White worked her way up from volunteer to decarceration campaign manager for Live Free, a nonprofit with the goal of ending mass incarceration in the United States. She joined that cause after serving five years in an Alabama prison for drug trafficking. “We have a caricature of who criminals are in this country, and we use that to deny the formerly incarcerated of very basic human rights like housing, a job with a livable wage and healthcare,” she says. She noticed that advocacy around the formerly incarcerated focused on men, and women were often left out of the conversation. She found her calling in advocating for current and former prisoners. “What appears to have broken you can actually just be a pathway to your destiny,” she says.
Originally from Dayton, Ohio, her family moved to Dallas in 1997, and she graduated from Townview High School. After college, she started working at Verizon Wireless in the Buckhead neighborhood of Atlanta, and in 2009, she was arrested on a marijuana trafficking charge in Alabama. Her parents, who both have master’s degrees, encouraged her to take a plea deal, but she went to trial and lost. Upon her release in 2014, she returned to Dallas and started working as a volunteer organizer.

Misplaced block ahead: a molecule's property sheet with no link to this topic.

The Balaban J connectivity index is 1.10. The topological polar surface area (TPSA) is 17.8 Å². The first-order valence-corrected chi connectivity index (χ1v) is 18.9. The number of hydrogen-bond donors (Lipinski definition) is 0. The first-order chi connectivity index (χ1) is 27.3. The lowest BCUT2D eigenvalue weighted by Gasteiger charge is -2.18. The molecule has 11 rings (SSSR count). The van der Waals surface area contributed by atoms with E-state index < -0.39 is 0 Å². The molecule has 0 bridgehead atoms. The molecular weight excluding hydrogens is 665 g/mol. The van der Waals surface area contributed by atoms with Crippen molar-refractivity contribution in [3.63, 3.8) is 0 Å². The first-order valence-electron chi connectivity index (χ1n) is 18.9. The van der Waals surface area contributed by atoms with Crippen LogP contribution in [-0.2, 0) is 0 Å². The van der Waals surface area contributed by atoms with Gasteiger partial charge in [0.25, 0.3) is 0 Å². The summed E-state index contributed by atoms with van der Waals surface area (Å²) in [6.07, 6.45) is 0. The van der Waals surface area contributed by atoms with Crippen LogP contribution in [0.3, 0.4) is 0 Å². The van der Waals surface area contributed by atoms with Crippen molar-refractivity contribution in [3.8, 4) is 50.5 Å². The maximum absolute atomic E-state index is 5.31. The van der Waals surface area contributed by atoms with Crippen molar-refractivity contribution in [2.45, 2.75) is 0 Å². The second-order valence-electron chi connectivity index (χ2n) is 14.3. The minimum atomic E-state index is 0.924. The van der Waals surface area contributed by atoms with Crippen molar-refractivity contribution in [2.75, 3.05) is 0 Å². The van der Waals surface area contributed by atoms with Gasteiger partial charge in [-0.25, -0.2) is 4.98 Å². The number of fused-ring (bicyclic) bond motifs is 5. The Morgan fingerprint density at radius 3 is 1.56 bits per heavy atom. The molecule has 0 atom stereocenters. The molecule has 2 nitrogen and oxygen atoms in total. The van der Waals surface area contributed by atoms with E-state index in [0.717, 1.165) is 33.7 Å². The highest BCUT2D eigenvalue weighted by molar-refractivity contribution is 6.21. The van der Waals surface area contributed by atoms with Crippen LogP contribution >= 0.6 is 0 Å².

She’s a member of Concord Church, and she says she’s “your favorite playlist deejay. I’m taller than most of the men I meet in Dallas. I was raised around a lot of boys, and I exemplify who you can be if you have a lot of faith, and you continue to persevere.” She wants everyone to know that she’s the best spades player you’ll ever know. And she’s currently working on a campaign to require health inspections at county jails in 10 jurisdictions around the country.